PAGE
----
For us, finding this truth was the single most important task as after that everything then falls into place.
What about Hulger's marketing? How much of its success would you attribute to its unique "aura"?
Nicolas Roope: I'm glad you call it an "aura" as this is exactly what we hoped would grow from our approach.
We haven't done anything with advertising so far. The reason is partly financial and partly because so far we haven't needed to. The press have remained interested in each new step we've taken and have generally represented us well. It creates a very different impression reading about something in editorial compared to looking at an ad. Readers know that the advertiser has to buy into the space so in a way it becomes meaningless because the journalist and magazine aren't endorsing it, the ad's merely there because it's been paid for. When the press talk about us it not only educates people about the idea but also endorses HULGER which is much more powerful and a whole lot cheaper too.
Of course we're not counting on press interest continuing indefinitely but at least for the short term it seems like providing that we're developing the idea in interesting directions that are consistent with our values, we will get talked about. For me this is the ideal as it means we can keep focused on the stuff that really counts; the products themselves
What are some of the benefits and costs of being a fashion-driven product?
Nicolas Roope: The biggest benefit and somehow also a big threat is fashion's momentum. fashion is hungry for new ideas, extraverted and experimental. You drop HULGER into this whirlwind and not only does it get talked about but it gets worn, photographed, customized, accessorized etc, as it gets assimilated. It helps to make it feel real and part of the world as opposed to just being an abstract notion. But of course fashion moves at fast pace and doesn't stick around for the dust to settle. That's why we are resisting being defined only as a fashion item and are thus developing the practical and aesthetic aspects of products; ways of shoring up the brand and (hopefully) making our products less fleeting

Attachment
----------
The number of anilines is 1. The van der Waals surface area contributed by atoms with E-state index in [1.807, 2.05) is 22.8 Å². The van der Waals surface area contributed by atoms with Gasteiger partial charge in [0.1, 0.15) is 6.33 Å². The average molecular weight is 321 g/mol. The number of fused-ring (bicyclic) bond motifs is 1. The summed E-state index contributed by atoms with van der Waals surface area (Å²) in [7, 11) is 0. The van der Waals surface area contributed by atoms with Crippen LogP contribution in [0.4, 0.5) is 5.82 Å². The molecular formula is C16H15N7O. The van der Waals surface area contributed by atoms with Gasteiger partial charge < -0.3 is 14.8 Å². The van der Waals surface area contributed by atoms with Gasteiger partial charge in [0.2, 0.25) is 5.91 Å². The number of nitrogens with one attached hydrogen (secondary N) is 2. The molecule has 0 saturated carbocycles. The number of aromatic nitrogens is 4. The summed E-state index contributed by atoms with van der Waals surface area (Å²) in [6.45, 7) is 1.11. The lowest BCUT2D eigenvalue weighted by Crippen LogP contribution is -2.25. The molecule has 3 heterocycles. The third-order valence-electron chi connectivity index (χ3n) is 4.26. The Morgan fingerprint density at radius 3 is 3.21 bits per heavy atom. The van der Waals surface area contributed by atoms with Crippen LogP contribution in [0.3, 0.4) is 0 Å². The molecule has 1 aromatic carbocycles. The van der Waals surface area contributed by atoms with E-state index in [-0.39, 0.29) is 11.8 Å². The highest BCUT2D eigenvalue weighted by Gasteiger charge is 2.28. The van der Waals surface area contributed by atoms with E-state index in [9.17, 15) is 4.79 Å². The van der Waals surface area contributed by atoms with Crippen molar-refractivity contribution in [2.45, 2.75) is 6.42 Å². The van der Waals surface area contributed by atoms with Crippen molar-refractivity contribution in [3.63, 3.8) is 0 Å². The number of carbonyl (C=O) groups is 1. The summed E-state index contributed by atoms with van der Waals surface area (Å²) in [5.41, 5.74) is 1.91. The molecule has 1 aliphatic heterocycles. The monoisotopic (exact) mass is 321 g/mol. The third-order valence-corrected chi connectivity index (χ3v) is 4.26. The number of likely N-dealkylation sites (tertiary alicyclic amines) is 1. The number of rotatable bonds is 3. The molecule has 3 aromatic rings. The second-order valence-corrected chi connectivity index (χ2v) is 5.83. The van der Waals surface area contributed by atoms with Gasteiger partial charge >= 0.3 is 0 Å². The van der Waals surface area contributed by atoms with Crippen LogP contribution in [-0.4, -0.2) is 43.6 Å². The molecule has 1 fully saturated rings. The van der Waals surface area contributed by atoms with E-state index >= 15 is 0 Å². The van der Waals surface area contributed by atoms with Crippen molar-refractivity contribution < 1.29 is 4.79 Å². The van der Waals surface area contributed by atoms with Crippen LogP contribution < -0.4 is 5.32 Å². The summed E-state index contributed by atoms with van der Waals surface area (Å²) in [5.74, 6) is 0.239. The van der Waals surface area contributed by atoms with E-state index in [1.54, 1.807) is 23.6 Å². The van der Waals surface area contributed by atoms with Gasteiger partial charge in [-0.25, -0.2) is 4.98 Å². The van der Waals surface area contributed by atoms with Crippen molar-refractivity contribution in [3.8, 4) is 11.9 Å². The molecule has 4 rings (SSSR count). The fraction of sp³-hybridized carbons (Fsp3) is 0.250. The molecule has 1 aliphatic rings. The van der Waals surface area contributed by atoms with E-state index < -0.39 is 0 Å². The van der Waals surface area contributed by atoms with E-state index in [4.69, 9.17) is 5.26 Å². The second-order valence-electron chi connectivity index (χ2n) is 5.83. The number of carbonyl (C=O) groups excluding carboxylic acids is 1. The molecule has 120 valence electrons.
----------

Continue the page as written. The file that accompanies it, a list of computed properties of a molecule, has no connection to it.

It does create some complications though. the fashion retailer expects a different percentage to the design or electronics retailer. as we're present in both design and fashion outlets this creates some issues when we're trying to get to a standard RRP whilst keeping our wholesale prices at the same level. In this respect HULGER is quite interesting as few products can inhabit these quite different spaces. But it feels from the growing number of eclectic, hybrid, fashion/design stores that it's a growing tendency which should make it easier for us.
How have the recent developments in the telecom industry -- cell phones dominating, and VOIP becoming more and more prevalent -- helped or hurt Hulger?
Nicolas Roope: Most developments have been pretty helpful. The biggest problem for us
is keeping astride of new handsfree port types which unfortunately never seem to settle on a standard.
Apart form that, the development of VoIP has been very useful for us. The VoIP use of our handsets has helped to ground the idea by making it more useful. We've also been certified by SKYPE which has given us some legitimacy in the space and also provided another retail context (we sell through skype.com). The VoIP area is very interesting because it's relatively unchartered territory and at least for now it looks like
most companies entering the space are making all the usual mistakes. VoIP isn't like any other form of telephony. Even though the differences might seem subtle, they change the rules enough to require dedicated devices that respond to its unique qualities. Given our position, all this spells meaty opportunity for reapplying our
approach, especially as we have already made some pretty respectable in-roads into the area. In a rather ironic twist, our handsets have become some of the most useable and likable on the VoIP market and that's almost by accident.
Over the last 10 years, these changes have total remapped our personal communication strategies. Where do you see personal communication heading in the next ten years?